This was an update I was hoping to avoid.
We've now had four 4% plus declines in the S&P 500 over the last eleven sessions. Is this a sign of capitulation selling near a market bottom or the early phase of a prolonged wave of high volatility with more downside to come?
Unfortunately, there's no crystal ball function in Excel, so let's take a more pedestrian approach to investigating the question. Here is a companion chart to my frequently updated S&P 500 snapshot of performance since the 2007 high. In this version I've highlighted all the days with a 4% or greater decline.
As we readily see, these sharp daily tumbles happened almost exclusively in the bear market declines. A total of 20 such days occurred between the October 2007 peak and the March 2009 low. We've now experienced four such declines, the worst being the 6.66% selloff on Monday a week ago (August 8th). That 6.66% doosey was followed the next day by a 4.74% gain — only to be erased the next day by a 4.42% loss.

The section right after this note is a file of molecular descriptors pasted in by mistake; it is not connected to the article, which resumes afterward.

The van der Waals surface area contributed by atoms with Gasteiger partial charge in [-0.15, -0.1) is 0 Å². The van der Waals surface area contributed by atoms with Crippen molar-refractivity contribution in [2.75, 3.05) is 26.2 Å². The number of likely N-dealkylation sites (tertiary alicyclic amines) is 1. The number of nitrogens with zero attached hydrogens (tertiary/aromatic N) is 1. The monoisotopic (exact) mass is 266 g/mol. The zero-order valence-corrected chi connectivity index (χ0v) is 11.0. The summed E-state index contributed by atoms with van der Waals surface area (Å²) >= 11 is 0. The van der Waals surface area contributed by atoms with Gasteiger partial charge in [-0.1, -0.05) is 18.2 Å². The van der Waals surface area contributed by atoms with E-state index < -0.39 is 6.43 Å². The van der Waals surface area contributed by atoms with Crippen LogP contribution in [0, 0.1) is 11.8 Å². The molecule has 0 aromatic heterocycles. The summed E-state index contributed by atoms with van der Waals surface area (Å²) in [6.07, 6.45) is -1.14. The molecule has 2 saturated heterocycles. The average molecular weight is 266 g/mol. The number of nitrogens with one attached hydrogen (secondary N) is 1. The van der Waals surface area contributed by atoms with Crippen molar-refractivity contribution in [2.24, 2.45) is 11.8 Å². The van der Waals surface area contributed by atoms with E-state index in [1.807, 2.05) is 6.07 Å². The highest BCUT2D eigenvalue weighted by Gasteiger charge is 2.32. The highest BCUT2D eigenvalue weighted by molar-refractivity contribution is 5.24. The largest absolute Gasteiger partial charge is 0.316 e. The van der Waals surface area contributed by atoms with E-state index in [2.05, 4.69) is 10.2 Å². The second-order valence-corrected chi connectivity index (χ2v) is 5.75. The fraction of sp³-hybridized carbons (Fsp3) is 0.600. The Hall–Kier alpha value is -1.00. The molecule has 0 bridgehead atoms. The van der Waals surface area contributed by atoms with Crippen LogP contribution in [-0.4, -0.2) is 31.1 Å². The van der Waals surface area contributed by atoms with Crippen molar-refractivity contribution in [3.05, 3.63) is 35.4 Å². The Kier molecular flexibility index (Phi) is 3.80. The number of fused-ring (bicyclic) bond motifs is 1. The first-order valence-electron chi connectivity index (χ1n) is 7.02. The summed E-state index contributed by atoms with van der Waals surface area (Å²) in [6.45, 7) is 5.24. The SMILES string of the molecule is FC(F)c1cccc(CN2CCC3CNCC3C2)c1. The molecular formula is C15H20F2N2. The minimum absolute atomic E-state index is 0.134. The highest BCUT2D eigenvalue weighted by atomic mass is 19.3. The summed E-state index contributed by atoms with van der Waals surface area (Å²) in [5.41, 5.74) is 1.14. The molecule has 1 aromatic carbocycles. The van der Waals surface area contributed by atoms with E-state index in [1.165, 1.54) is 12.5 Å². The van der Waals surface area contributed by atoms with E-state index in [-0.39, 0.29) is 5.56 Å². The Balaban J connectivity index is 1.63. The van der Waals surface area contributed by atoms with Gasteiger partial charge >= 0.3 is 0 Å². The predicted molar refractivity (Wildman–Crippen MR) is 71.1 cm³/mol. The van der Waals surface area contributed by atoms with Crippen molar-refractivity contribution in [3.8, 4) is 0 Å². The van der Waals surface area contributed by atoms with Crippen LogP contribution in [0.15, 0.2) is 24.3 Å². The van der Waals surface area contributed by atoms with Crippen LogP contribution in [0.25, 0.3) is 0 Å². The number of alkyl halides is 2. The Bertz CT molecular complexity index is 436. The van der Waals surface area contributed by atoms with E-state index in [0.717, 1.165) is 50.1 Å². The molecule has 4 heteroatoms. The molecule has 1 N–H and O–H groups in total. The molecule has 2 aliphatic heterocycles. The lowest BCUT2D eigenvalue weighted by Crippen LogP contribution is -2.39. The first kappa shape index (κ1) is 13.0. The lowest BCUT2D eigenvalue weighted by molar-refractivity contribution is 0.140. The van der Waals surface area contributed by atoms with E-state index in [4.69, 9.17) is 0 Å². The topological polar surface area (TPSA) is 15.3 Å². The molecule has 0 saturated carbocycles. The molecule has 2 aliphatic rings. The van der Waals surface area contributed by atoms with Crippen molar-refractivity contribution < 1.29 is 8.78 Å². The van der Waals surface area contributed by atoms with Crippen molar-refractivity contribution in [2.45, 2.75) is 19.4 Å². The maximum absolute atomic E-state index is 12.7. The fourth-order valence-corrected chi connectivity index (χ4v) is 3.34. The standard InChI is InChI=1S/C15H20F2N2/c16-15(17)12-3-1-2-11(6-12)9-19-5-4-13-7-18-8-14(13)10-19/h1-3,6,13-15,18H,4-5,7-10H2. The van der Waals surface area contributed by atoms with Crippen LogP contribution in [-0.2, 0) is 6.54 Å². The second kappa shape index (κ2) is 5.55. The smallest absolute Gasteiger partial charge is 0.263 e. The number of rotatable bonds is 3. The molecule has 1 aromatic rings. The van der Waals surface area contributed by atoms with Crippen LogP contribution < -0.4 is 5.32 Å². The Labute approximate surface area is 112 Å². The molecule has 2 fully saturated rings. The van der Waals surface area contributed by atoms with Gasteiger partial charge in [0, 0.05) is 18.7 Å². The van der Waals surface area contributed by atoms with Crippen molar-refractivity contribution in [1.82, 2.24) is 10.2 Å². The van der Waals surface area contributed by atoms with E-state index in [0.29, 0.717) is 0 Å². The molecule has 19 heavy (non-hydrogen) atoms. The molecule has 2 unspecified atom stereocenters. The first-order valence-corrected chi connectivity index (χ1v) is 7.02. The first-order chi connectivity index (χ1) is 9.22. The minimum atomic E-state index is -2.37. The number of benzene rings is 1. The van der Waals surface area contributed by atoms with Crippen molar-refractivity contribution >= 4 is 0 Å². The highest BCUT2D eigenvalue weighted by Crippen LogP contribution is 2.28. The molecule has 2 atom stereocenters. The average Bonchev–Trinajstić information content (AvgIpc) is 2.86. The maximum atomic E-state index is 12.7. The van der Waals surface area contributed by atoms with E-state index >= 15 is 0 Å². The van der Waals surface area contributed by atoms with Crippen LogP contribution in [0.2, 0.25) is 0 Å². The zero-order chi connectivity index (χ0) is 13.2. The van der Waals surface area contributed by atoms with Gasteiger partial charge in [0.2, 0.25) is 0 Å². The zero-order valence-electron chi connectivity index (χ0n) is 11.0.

Let's take a longer look back. Many of my readers were active in the market during the Tech Bubble and subsequent bust. But during the queasy months of the Tech Crash, there were only four 4% plus declines — and none in the rally from the 2002 low to the 2007 all-time nominal high.
At least since the onset of the 21st Century, daily losses in excess of 4% happen in cyclical bear market declines. The one outlier during this time frame was the 4.28% decline on April 20 2009, about six weeks after the 2009 low. Let's hope we stop at four such declines during this correction. The twenty four-plus losses during the 2008 Financial Crisis, from the first to the last, took the index from 1251.70 to 816.21 — a decline of 435 points in 56 business days, about 11.5 weeks. A 2011 meltdown of comparable length would take us to mid-October, the month that has most often hosted market bottoms.